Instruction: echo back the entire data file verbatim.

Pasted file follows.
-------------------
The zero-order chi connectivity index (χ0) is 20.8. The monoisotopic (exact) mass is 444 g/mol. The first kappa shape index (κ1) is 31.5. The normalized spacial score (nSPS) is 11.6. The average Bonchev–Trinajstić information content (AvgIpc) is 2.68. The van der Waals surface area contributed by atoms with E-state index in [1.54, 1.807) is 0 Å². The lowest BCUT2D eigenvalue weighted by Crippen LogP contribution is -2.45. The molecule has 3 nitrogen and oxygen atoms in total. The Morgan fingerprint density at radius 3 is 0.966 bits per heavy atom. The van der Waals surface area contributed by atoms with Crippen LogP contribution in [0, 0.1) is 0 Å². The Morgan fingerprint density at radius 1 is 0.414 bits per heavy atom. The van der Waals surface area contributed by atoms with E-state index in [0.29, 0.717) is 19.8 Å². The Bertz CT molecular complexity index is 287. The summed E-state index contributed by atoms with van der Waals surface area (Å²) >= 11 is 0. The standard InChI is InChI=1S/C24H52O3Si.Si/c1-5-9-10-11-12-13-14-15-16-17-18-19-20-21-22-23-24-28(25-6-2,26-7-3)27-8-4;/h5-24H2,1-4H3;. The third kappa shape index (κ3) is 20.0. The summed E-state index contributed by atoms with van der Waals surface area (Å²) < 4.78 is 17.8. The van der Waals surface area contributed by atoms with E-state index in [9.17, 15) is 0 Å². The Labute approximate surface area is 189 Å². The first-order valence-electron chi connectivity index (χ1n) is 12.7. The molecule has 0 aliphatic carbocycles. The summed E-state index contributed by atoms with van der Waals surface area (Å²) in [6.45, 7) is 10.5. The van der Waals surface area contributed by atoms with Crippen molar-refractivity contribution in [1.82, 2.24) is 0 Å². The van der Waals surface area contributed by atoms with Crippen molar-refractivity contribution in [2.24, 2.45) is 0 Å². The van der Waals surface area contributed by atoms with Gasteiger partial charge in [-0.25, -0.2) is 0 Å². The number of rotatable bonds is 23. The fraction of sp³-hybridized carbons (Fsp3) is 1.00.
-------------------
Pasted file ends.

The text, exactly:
The zero-order chi connectivity index (χ0) is 20.8. The monoisotopic (exact) mass is 444 g/mol. The first kappa shape index (κ1) is 31.5. The normalized spacial score (nSPS) is 11.6. The average Bonchev–Trinajstić information content (AvgIpc) is 2.68. The van der Waals surface area contributed by atoms with E-state index in [1.54, 1.807) is 0 Å². The lowest BCUT2D eigenvalue weighted by Crippen LogP contribution is -2.45. The molecule has 3 nitrogen and oxygen atoms in total. The Morgan fingerprint density at radius 3 is 0.966 bits per heavy atom. The van der Waals surface area contributed by atoms with Crippen LogP contribution in [0, 0.1) is 0 Å². The Morgan fingerprint density at radius 1 is 0.414 bits per heavy atom. The van der Waals surface area contributed by atoms with E-state index in [0.29, 0.717) is 19.8 Å². The Bertz CT molecular complexity index is 287. The summed E-state index contributed by atoms with van der Waals surface area (Å²) >= 11 is 0. The standard InChI is InChI=1S/C24H52O3Si.Si/c1-5-9-10-11-12-13-14-15-16-17-18-19-20-21-22-23-24-28(25-6-2,26-7-3)27-8-4;/h5-24H2,1-4H3;. The third kappa shape index (κ3) is 20.0. The summed E-state index contributed by atoms with van der Waals surface area (Å²) < 4.78 is 17.8. The van der Waals surface area contributed by atoms with E-state index in [9.17, 15) is 0 Å². The Labute approximate surface area is 189 Å². The first-order valence-electron chi connectivity index (χ1n) is 12.7. The molecule has 0 aliphatic carbocycles. The summed E-state index contributed by atoms with van der Waals surface area (Å²) in [6.45, 7) is 10.5. The van der Waals surface area contributed by atoms with Crippen molar-refractivity contribution in [1.82, 2.24) is 0 Å². The van der Waals surface area contributed by atoms with Crippen molar-refractivity contribution in [2.24, 2.45) is 0 Å². The van der Waals surface area contributed by atoms with Gasteiger partial charge in [-0.25, -0.2) is 0 Å². The number of rotatable bonds is 23. The fraction of sp³-hybridized carbons (Fsp3) is 1.00.